In the Washington Post today, columnist Harold Meyerson blames 1978’s Proposition 13 for today’s budget mess in California. That claim is not supported by the data.
First note that California’s current fiscal crisis is in its state budget. Prop 13 puts restraints on local property taxes.
Second, the most recent Census data show that total state and local general revenues in California were $293 billion in fiscal 2006. Of that, $37 billion was property tax revenue, or just 13 percent of the total. Meyerson is arguing that that level of property taxes is too low, but it is hard to see how the recent crisis could have been caused by a three-decade old constraint on such a small fraction of overall state and local revenues.
Third, on a per-capita basis, California is in the middle of the pack on property tax collections, thus even though property taxes were cut three decades ago, California governments still get a decent pound of flesh from property owners in the state.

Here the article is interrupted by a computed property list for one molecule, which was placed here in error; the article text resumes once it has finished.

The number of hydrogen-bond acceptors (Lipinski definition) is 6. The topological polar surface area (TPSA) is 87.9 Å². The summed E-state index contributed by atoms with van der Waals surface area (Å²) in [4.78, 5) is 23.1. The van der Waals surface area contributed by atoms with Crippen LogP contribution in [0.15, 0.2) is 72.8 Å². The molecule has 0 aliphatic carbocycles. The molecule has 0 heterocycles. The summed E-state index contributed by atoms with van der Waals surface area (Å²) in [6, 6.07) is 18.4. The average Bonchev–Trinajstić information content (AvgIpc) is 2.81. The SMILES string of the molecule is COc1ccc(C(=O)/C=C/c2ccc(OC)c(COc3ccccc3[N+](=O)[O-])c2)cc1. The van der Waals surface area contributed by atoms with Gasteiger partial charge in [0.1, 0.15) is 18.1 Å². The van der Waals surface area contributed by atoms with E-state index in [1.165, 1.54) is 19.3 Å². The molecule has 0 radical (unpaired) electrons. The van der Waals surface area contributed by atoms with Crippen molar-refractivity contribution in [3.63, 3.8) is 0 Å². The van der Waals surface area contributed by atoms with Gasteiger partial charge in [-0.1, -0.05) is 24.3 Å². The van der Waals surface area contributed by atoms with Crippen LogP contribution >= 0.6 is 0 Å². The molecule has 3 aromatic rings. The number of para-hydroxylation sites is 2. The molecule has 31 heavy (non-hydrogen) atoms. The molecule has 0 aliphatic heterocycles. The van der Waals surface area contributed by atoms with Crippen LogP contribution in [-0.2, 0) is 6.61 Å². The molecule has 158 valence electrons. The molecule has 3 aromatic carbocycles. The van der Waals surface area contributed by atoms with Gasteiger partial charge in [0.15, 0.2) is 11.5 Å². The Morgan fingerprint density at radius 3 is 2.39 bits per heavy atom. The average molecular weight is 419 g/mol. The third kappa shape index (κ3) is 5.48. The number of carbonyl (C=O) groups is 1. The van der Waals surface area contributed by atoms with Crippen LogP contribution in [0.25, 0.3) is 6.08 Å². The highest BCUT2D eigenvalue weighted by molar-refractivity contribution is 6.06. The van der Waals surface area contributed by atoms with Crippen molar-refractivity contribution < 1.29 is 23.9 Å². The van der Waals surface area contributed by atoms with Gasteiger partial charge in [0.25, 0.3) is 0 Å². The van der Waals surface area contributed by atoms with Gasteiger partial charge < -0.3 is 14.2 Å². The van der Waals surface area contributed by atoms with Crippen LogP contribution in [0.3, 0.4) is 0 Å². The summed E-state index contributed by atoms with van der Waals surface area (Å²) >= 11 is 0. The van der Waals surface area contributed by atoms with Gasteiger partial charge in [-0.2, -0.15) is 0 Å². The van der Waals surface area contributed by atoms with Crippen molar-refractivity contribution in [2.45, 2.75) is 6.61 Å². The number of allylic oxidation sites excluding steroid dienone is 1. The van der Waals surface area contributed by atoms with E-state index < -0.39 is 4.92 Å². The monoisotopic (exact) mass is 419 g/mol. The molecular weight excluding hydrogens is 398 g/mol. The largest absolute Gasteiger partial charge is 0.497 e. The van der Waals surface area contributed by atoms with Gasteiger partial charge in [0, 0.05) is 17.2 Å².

Fourth, Prop 13 placed a supermajority requirement on state tax increases, which Meyerson laments. But that restraint has certainly not led to undertaxation in California. After an initial dip in total state/local tax revenues as a share of income in the late-1970s, California’s tax take has been steady or rising. Estimates for 2008 put the state sixth highest with respect to state and local taxes as a percentage of state incomes.